University of Minnesota


Years: 1984 - 1997
Location: Multiple Locations Worldwide
Principal Investigator: Stamler, Jeremiah


The INTERSALT Study focused on high sodium intake as one of several exposures producing high blood pressure in adults aged over 35 years. The INTERSALT study was completed to fill the gap in the research left by small-scale, short-term preceding studies that often lacked valid measures of salt intake. The hypotheses explored by the INTERSALT study were that, among a large number of participants, systolic and diastolic blood pressure would be related to 24 hour urinary sodium excretion, the ratio of sodium to potassium excreted, body mass index and alcohol intake both directly and independently. Potassium excretion was hypothesized to be inversely related.


The INTERSALT study used a cross sectional design. The study population consisted of 10,079 men and women aged 20-59 years from 52 diverse sites in 32 countries worldwide. Data collection began in 1984, and further analysis was periodically performed on the data through 1997. At each of the 52 study centers, researchers would collect data from 200 participants, 25 from each sex-decade strata. Five blood pressure endpoints were established: sample median SBP and DBP, sample slope of SBP and DBP with age and sample prevalence of high BP. Urine samples were taken once to be assessed for sodium and potassium excretion, and a random sample of participants would be asked to provide a second sample to correct for regression-dilution bias. Data on potential confounding variables such as urinary excretion of magnesium and calcium, pulse rate, ethnicity, education, physical activity level, smoking, medication use and postmenopausal status were also gathered. Interview techniques were standardized with a single system of equipment and procedures, protocol and manual of operations.


For 24-hour sodium excretion and SBP/DBP, a significant independent relationship was found. Estimates of the sodium-SBP/DBP relation were 3.1-6.0/0.1-1.25 mmHg lower on average with 100-mmol/d lower sodium intake (632S). High BMI and alcohol use also yielded a direct and independent relation with increased blood pressure. The test of potassium excretion also revealed an inverse relationship to high blood pressure. Favorable sodium to potassium ratios were associated with blood pressure values 6.5/2.0 to 9.3/4.1 mmHg lower than those with poor excretion ratios. The study also found that sodium and blood pressure results for participants under forty years of age had multivariate coefficients about two to three times smaller than participants aged 40 years or older. Further examination of potential confounders uncovered an inverse relationship between education level and high blood pressure. Further population analysis was performed to compare results across the sites internationally.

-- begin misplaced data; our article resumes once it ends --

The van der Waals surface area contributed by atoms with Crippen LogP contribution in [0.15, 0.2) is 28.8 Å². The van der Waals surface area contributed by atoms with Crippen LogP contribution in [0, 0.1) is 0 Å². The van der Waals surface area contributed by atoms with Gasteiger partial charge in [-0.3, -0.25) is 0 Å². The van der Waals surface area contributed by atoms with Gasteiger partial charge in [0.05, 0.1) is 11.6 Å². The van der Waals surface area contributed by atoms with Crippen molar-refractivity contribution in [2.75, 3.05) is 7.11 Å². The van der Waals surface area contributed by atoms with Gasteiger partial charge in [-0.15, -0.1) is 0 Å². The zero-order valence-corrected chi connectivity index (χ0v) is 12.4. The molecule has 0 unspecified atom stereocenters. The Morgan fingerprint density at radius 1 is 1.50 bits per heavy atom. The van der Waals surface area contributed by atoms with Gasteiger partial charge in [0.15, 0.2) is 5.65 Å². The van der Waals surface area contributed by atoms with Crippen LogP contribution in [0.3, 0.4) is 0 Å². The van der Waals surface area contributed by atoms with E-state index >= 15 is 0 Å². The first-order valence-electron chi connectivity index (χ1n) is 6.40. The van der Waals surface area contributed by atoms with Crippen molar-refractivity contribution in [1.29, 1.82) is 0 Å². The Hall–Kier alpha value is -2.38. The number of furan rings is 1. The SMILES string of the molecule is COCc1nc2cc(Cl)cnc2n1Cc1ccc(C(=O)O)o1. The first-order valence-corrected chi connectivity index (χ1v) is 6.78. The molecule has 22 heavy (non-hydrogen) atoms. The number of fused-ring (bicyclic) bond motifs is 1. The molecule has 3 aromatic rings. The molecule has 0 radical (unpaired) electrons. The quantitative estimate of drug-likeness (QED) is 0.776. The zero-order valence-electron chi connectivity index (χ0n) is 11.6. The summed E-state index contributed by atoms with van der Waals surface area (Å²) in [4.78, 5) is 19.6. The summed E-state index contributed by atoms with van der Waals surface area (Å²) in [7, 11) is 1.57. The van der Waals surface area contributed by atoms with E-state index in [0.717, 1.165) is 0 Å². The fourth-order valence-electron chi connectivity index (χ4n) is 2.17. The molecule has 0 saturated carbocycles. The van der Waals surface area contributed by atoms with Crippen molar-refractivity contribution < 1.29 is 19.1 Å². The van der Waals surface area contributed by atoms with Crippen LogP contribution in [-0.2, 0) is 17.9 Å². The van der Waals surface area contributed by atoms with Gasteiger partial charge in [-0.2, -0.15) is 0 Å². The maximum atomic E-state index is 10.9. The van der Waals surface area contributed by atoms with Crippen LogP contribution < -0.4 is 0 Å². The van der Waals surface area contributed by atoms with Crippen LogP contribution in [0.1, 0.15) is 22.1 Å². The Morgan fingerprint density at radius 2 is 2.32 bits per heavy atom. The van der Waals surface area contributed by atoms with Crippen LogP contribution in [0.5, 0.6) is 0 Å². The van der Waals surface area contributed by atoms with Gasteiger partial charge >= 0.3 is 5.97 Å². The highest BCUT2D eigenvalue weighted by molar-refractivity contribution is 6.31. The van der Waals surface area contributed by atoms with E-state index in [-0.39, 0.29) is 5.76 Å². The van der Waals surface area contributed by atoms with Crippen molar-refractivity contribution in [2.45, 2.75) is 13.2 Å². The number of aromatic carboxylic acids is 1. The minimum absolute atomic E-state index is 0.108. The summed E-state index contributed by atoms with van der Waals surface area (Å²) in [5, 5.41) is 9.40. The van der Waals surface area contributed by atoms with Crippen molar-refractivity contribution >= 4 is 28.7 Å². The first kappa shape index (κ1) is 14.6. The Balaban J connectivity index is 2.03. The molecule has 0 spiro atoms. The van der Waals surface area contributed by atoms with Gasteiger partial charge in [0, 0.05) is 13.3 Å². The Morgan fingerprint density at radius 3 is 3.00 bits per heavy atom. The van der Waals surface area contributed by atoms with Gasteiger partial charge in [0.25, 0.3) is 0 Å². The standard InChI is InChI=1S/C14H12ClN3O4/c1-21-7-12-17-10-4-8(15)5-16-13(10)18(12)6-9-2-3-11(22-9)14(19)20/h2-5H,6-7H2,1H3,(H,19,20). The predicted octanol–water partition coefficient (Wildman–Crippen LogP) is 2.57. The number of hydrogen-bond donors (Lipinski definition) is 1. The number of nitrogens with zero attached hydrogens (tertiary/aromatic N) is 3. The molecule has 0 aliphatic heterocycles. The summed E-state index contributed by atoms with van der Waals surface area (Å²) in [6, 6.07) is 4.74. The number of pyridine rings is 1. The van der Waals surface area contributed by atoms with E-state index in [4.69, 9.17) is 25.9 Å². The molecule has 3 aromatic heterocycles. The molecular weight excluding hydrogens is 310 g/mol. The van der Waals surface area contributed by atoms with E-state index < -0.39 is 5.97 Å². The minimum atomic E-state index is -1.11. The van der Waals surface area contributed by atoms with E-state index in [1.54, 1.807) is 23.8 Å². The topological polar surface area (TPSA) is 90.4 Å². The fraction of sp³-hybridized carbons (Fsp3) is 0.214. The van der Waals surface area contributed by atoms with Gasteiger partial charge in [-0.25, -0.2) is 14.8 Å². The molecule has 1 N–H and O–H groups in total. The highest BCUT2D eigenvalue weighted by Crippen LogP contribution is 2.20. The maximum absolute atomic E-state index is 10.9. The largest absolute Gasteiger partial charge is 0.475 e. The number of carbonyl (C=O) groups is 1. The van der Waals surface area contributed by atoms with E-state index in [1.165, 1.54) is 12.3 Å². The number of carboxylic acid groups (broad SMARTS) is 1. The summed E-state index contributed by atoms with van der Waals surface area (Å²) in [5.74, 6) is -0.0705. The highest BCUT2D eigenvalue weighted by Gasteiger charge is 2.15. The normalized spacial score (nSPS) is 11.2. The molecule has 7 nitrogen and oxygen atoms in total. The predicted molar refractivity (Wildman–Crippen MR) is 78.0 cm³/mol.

The study found a linear relationship between high sodium intake universally with increased SBP and DBP. Although data could not be collected on mortality for the INTERSALT cohort, when the cohort data were compared to that of the MRFIT study, ischemic heart disease and other CVD death rates were lower by 13% and all cause mortality was lower by 9% with sodium intake lower by each 100 mmol. The study’s results were met with some controversy, however, as a number of peer responses were sent to the British Medical Journal soon after the first publication of results. The study was criticized on the basis of its generalization that a reduced sodium intake will decrease hypertension across ethnic groups and for using epidemiological and biostatistical methods that did not adequately reduce error (LeFanu 484). Stamler articulates the need for more long-term studies that focus on linking greater sodium intake and cardiovascular diseases, as causality can not yet adequately be inferred. (HB)


[1] Stamler, J., 1997. The INTERSALT Study: background, methods, findings, and implications. American journal of clinical nutrition 65 (2 Suppl), 626S-642S.

[2] Lefanu, J., 1997. Cross cultural studies such as Intersalt study cannot be used to infer causality. British medical journal, 315, 484.